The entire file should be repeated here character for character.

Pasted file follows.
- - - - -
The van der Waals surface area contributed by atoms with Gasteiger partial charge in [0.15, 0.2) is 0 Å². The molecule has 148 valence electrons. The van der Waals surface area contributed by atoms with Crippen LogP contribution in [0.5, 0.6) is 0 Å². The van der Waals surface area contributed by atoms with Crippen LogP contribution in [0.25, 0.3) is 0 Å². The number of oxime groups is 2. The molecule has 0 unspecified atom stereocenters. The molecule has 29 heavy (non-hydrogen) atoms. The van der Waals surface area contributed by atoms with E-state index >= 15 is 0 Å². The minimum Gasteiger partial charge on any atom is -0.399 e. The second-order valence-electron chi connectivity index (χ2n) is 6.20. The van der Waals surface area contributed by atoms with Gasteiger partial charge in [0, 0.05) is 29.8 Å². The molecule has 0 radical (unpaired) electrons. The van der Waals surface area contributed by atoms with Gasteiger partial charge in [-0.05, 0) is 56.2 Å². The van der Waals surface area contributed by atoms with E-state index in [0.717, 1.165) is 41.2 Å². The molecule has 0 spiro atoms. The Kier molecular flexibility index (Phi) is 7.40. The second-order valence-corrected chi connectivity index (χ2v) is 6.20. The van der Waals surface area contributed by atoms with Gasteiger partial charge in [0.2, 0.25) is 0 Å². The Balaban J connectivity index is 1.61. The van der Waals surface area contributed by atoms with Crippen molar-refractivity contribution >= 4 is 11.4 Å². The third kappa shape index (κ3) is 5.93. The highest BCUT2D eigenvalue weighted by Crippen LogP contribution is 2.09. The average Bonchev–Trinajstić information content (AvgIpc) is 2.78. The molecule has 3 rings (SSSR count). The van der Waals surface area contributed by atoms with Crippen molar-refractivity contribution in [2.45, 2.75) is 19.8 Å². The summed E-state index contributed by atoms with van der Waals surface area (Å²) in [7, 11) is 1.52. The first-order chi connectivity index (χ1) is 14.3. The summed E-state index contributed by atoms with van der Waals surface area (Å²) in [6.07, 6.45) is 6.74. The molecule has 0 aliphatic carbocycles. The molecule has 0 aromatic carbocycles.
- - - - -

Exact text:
The van der Waals surface area contributed by atoms with Gasteiger partial charge in [0.15, 0.2) is 0 Å². The molecule has 148 valence electrons. The van der Waals surface area contributed by atoms with Crippen LogP contribution in [0.5, 0.6) is 0 Å². The van der Waals surface area contributed by atoms with Crippen LogP contribution in [0.25, 0.3) is 0 Å². The number of oxime groups is 2. The molecule has 0 unspecified atom stereocenters. The molecule has 29 heavy (non-hydrogen) atoms. The van der Waals surface area contributed by atoms with E-state index >= 15 is 0 Å². The minimum Gasteiger partial charge on any atom is -0.399 e. The second-order valence-electron chi connectivity index (χ2n) is 6.20. The van der Waals surface area contributed by atoms with Gasteiger partial charge in [0, 0.05) is 29.8 Å². The molecule has 0 radical (unpaired) electrons. The van der Waals surface area contributed by atoms with Gasteiger partial charge in [-0.05, 0) is 56.2 Å². The van der Waals surface area contributed by atoms with E-state index in [0.717, 1.165) is 41.2 Å². The molecule has 0 spiro atoms. The Kier molecular flexibility index (Phi) is 7.40. The second-order valence-corrected chi connectivity index (χ2v) is 6.20. The van der Waals surface area contributed by atoms with Gasteiger partial charge in [0.2, 0.25) is 0 Å². The Balaban J connectivity index is 1.61. The van der Waals surface area contributed by atoms with Crippen molar-refractivity contribution >= 4 is 11.4 Å². The third kappa shape index (κ3) is 5.93. The highest BCUT2D eigenvalue weighted by Crippen LogP contribution is 2.09. The average Bonchev–Trinajstić information content (AvgIpc) is 2.78. The molecule has 3 rings (SSSR count). The van der Waals surface area contributed by atoms with Crippen molar-refractivity contribution in [2.45, 2.75) is 19.8 Å². The summed E-state index contributed by atoms with van der Waals surface area (Å²) in [7, 11) is 1.52. The first-order chi connectivity index (χ1) is 14.3. The summed E-state index contributed by atoms with van der Waals surface area (Å²) in [6.07, 6.45) is 6.74. The molecule has 0 aliphatic carbocycles. The molecule has 0 aromatic carbocycles.